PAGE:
oung women wearing dark suits worn by new employees cross a street in Tokyo, Japan

The number of working women in Japan has reached a record high as nursery places for toddlers increase and the restaurant sector steps up its battle for waitresses.

According to Cabinet Office data, a June surge funnelled an extra 250,000 women on to the Japanese payroll that now includes 27.72m female full-time and part-time employees — the highest since the data started being collected in 1953.

The increase in numbers, which was dominated by female workers aged between 25 and 35, means women represent just over 43 per cent of Japan’s labour force. This compares with 46.5 per cent in the US, 45.9 per cent in UK and 43.7 per cent in China, according to World Bank data.

With the Abenomics growth programme visibly losing momentum and cabinet approval ratings falling fast, Friday’s numbers provide a badly needed triumph for Japan’s prime minister. Since coming to power in late 2012, Shinzo Abe has repeatedly pitched himself as an empowerer of women, and has pushed policies aimed at increasing female participation in the workforce.

Kathy Matsui, Japan strategist at Goldman Sachs, said the fact that nearly 70 per cent of the jobs secured by women in June were part-time confirms a trend that ensures Japan’s gender wage gap remains wide.

“Things don’t change overnight. At the minimum, we first need to get more women into the workforce. Some companies, desperate to retain staff, have already started converting part-timers into full-time contracts, so this may be a stepping stone towards more full-time female workers. Where progress is most needed is boosting female representation within managerial/leadership ranks,” she said.

Some of the government’s pro-women policies are beginning to bear fruit. Under Mr Abe, Japan has intensified a programme to build more nurseries and allow the country’s mothers more flexibility to re-enter the workforce after childbirth. More than 400 nurseries opened between 2013-14, and more remain under construction.

The women entering the Japanese workforce, said Tomo Kinoshita, an economist at Nomura Securities, are motivated by the need for cash, and companies — particularly restaurants — have had to tweak their hiring policies to attract women as the labour market tightens.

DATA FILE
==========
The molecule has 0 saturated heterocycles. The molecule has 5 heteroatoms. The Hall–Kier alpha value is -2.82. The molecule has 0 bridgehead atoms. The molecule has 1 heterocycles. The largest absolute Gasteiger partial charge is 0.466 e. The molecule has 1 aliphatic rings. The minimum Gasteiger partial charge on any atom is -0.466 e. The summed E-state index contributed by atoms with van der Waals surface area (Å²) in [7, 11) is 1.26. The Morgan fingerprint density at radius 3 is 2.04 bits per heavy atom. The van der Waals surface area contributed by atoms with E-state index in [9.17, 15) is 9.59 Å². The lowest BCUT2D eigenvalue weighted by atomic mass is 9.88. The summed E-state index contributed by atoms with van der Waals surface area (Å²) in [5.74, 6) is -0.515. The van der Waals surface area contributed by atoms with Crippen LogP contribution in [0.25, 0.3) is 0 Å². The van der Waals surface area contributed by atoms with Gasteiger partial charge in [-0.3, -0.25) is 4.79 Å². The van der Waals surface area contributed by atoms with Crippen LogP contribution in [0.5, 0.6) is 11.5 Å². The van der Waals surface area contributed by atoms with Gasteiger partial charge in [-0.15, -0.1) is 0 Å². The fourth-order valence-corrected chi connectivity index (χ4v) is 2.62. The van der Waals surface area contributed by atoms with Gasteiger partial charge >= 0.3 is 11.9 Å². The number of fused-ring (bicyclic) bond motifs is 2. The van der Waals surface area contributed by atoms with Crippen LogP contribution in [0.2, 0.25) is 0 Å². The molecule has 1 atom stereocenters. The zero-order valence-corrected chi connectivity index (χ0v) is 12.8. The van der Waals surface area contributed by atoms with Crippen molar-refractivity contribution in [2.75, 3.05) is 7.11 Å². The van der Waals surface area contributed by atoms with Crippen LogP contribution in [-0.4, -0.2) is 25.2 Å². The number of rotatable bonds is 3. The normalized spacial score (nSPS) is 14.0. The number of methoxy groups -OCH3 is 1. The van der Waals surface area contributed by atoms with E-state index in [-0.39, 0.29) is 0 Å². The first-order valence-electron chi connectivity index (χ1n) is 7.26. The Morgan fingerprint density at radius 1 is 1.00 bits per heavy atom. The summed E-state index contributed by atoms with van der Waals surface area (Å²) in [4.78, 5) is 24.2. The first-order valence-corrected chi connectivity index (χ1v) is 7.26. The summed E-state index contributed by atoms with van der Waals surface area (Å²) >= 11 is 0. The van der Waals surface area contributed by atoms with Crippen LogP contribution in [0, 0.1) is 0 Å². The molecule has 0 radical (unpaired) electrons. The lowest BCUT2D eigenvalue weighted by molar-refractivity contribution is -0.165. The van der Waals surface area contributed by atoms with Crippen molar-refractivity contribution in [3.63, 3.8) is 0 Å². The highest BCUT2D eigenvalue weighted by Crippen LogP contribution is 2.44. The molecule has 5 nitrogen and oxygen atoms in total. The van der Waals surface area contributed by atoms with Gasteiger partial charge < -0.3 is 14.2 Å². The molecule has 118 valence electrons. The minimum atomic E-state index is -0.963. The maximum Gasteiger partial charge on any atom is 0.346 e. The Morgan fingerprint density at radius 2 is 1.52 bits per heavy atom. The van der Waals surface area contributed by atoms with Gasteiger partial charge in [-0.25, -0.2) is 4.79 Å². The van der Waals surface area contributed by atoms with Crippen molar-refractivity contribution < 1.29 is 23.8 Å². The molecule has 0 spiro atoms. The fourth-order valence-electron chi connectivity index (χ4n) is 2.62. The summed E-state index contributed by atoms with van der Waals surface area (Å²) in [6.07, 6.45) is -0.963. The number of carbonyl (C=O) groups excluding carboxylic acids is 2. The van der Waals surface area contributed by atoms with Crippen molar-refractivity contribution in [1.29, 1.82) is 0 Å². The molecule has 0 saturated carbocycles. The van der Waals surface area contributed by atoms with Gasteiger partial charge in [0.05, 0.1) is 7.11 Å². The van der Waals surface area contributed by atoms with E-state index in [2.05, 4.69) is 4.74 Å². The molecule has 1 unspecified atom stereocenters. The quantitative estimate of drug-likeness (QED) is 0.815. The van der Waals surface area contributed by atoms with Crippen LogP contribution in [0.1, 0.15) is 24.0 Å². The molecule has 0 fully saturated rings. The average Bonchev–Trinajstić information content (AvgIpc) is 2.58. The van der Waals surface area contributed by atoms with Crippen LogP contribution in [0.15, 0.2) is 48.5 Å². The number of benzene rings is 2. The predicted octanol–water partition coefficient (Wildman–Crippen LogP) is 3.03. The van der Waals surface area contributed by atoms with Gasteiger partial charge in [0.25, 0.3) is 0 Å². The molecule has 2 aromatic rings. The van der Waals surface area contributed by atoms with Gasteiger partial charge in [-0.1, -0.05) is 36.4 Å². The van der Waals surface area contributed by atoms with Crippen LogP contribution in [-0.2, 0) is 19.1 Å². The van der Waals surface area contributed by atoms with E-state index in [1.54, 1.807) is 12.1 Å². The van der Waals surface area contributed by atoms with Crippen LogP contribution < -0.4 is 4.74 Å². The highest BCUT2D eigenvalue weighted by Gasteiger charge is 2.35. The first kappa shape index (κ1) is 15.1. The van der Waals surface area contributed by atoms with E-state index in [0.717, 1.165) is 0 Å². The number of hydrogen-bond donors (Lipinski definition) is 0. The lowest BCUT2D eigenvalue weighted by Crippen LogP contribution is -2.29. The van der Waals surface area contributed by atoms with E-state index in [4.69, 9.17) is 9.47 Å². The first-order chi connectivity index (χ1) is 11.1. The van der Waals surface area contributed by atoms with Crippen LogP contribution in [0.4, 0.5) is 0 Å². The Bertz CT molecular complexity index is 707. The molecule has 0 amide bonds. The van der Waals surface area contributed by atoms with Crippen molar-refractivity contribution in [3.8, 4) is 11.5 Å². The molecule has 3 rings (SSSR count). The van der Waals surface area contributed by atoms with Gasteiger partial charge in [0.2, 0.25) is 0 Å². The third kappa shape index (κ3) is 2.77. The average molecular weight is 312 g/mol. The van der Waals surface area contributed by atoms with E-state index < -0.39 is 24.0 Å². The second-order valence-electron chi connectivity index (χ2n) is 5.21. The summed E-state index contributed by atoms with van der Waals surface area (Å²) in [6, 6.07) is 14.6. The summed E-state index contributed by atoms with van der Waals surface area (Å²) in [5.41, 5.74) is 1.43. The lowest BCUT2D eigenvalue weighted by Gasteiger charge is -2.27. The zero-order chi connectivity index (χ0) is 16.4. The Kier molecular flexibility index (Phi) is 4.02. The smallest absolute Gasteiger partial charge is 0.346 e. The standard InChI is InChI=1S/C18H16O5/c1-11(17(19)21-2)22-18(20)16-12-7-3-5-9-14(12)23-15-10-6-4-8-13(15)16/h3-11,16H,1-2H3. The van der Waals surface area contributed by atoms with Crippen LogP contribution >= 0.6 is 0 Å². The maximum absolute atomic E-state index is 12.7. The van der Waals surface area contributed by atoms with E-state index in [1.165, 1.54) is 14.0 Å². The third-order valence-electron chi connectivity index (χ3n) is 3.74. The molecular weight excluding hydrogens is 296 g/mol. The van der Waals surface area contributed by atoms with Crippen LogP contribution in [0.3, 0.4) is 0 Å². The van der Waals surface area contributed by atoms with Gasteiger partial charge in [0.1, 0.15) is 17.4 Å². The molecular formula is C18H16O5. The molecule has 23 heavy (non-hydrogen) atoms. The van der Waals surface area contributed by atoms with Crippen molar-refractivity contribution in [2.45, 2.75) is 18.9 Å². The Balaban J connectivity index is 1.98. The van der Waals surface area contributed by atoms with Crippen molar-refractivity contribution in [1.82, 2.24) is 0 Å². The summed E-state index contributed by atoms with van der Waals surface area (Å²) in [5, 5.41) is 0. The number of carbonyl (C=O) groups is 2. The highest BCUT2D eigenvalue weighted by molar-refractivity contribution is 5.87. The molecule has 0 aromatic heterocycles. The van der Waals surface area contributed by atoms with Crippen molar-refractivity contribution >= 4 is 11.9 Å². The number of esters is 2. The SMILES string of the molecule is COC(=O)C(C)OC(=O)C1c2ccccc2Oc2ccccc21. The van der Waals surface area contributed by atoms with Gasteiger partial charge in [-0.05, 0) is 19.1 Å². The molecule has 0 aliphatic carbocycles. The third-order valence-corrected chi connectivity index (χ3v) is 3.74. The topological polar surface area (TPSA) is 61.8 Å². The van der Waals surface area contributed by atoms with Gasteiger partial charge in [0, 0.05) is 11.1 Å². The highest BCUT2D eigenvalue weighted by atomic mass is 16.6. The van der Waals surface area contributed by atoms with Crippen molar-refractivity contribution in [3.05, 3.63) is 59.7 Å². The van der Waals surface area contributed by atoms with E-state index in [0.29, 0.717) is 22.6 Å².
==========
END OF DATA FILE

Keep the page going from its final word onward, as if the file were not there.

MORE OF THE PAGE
Chart: Female participation rate

“But without the measures introduced by the government, we wouldn’t see this higher level of participation,” he said.

Restaurants and retailers, desperate to compete for their share of the shrinking labour force, have begun to drop their minimum hour requirements and allow part-timers to work as short as three hours a day.

But the increased level of female participation alone does not mean much, say critics of both government and corporate policies.

Japan’s female population remains one of the most under-exploited in the developed world, given its high level of education. Even when companies recruit equal numbers of men and women from universities, they do little to develop the careers of their female graduate recruits, and are notoriously bound by the assumption that women will permanently quit full-time jobs when they become pregnant.

Japan chart

Some believe Mr Abe has simply been lucky with his timing, and that the prevailing economic conditions are pushing women into the workforce without the government’s help.

The data released on Friday confirmed the continuing tightness of the Japanese labour market. The job openings-to-applicants ratio remained at 1.19 in June — the highest since 1992, and a symptom of the low birth rate demographics that are shrinking the labour force and pushing the average age of the population ever higher.

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